A quote from the book "Good to Great, " from Alex Wheeler and Will Clayton.
The purpose of bureaucracy is to compensate for incompetence and lack of discipline – a problem that largely goes away if you have the right people in the first place. Most companies build their bureaucratic rules to manage the small percentage of wrong people on the bus, which in turn drives away the right people on the bus, which increases the need for more bureaucracy to compensate for incompetence and lack of discipline, which further drives the right people away, and so on.
The fact that something is a “once-in-a-lifetime opportunity” is irrelevant, unless it fits within the three circles [of passion-for, best-in-the-world-at, and drives-your-economic-engine]. A great company will have many once-in-a-lifetime opportunities.
Yet more evidence that I was smarter when I was 19.
Don't. Burn. Yourself. Out! Help people by helping yourself first... [we] need a benchmark for "reasonable effort."
Reading Beth Sterling's photo puzzle on dendrification makes me miss her. Reading very excited emails from then-also-much-younger class-of-'06ers makes me wonder how we cool down as we grow up. I do miss being surrounded by students my age who were also high-pass and easily excited. It's harder to get some of the same folks excited now; they've found their focus (for now, at least), and they're being remarkably effective where they've landed.
I haven't settled, and I'm not sure I ever will. Then again, we've got to need some people to stay like this - I hope so, anyway, because otherwise I'm going to be a very enthusiastic little old lady of great obsolesence many scores of years from now, scooting around in the fastest electric wheelchair I can buy or make, unsettling the world.
Also, I re-read an article Mark Penner sent me (this webpage is a reasonable stab at a cliffnotes version) on the difference between teams and working groups. As a younger and much more impetuous Mel, I scoffed and said "why would you ever want working groups? I always want to work on teams." Now I recognize the necessity of the first, especially in large, short-term groups with memberships that are constantly in flux, and little time to work together - but I still want to build teams, and to make it possible to build teams. Or perhaps that's just my aversion of power/authority speaking. (Or maybe it's one of the reasons for my aversion to power - I'd like to be able to claim my fear is a benevolent one...)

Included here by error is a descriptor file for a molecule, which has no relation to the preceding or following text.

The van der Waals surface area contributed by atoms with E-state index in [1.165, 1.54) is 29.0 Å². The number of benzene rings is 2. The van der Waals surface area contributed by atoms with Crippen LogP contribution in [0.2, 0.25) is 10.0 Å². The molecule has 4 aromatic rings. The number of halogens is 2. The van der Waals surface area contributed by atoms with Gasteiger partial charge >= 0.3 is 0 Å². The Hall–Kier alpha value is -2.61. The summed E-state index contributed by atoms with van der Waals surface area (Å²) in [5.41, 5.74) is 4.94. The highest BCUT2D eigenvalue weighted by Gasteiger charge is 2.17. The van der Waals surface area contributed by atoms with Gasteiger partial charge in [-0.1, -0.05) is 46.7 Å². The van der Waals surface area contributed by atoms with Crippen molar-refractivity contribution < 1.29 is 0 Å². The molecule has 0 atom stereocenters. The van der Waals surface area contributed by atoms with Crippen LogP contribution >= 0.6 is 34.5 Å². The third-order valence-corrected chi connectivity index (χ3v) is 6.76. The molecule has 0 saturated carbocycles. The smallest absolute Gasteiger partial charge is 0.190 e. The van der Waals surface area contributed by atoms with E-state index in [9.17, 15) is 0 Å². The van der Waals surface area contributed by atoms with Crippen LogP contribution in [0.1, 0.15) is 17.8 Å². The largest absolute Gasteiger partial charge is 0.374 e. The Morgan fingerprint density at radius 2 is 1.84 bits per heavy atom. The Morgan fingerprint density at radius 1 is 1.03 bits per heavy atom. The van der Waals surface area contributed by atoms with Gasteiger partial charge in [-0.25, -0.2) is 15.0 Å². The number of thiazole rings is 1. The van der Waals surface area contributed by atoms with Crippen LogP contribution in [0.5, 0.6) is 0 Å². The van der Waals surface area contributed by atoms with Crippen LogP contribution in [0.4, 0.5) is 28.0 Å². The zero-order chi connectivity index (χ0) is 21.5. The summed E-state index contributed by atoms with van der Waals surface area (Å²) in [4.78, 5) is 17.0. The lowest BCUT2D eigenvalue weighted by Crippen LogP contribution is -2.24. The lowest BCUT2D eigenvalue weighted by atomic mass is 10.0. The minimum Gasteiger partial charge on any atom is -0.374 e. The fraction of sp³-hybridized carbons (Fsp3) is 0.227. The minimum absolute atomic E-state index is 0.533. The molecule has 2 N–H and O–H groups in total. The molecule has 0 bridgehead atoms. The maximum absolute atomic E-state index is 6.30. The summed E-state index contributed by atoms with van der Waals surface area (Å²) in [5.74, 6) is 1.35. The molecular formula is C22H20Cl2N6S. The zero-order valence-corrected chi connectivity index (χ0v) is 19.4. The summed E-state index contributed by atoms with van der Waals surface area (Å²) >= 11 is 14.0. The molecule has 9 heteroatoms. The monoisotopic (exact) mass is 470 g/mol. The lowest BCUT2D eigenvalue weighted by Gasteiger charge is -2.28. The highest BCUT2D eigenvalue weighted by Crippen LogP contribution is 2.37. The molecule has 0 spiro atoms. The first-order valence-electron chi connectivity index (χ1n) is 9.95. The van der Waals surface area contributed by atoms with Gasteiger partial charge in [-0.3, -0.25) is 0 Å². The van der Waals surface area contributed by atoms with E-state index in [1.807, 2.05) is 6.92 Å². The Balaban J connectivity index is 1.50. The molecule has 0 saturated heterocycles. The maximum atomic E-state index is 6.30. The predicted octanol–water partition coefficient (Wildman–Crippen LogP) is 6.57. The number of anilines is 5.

Sumana pointed me towards Eric Nehrlich's blog long ago. I love his self-description as an unrepentant generalist. It sounds strikingly familiar.
I found a list of dreams I'd written my senior year of college for two years out - deadline date being April 1, 2009. I'm not doing all that badly towards them, despite having forgotten most of them (...who needs a coherent single place to post all their goals? I do! I do!). Of the five I haven't yet done, there are three I still actually care about (for instance, after spending aeons on the OLPC wiki, I no longer feel the need to edit 100 wikipedia articles in order to gain mediawik-fu).
- be able to run 2 miles in under 15 minutes and/or do 100 push-ups. status: getting there!
- have developed and released at least one open-source hardware project (probably a circuit design with microcontroller code). status: okay, I slacked on this one, but Chris and I do have plans to fix this before May.
- be able to go on a solo week-long backpacking trip (currently: have never backpacked) status: uh... yes. I don't even know where to begin on this. I have still never backpacked. Help.
Finally, Bryan Berry's post from May on how to make open source work for education. There are no easy answers, but we're still looking, and I'm proud that we are.
I'm down to a little less than 200 emails worth of backlog - I read, replied to, and archived 571 emails this afternoon. My hands hurt and I need to sleep, but I feel pretty good about this, and it was good to symbolically muck out my brain. Will attempt to finish in the morning.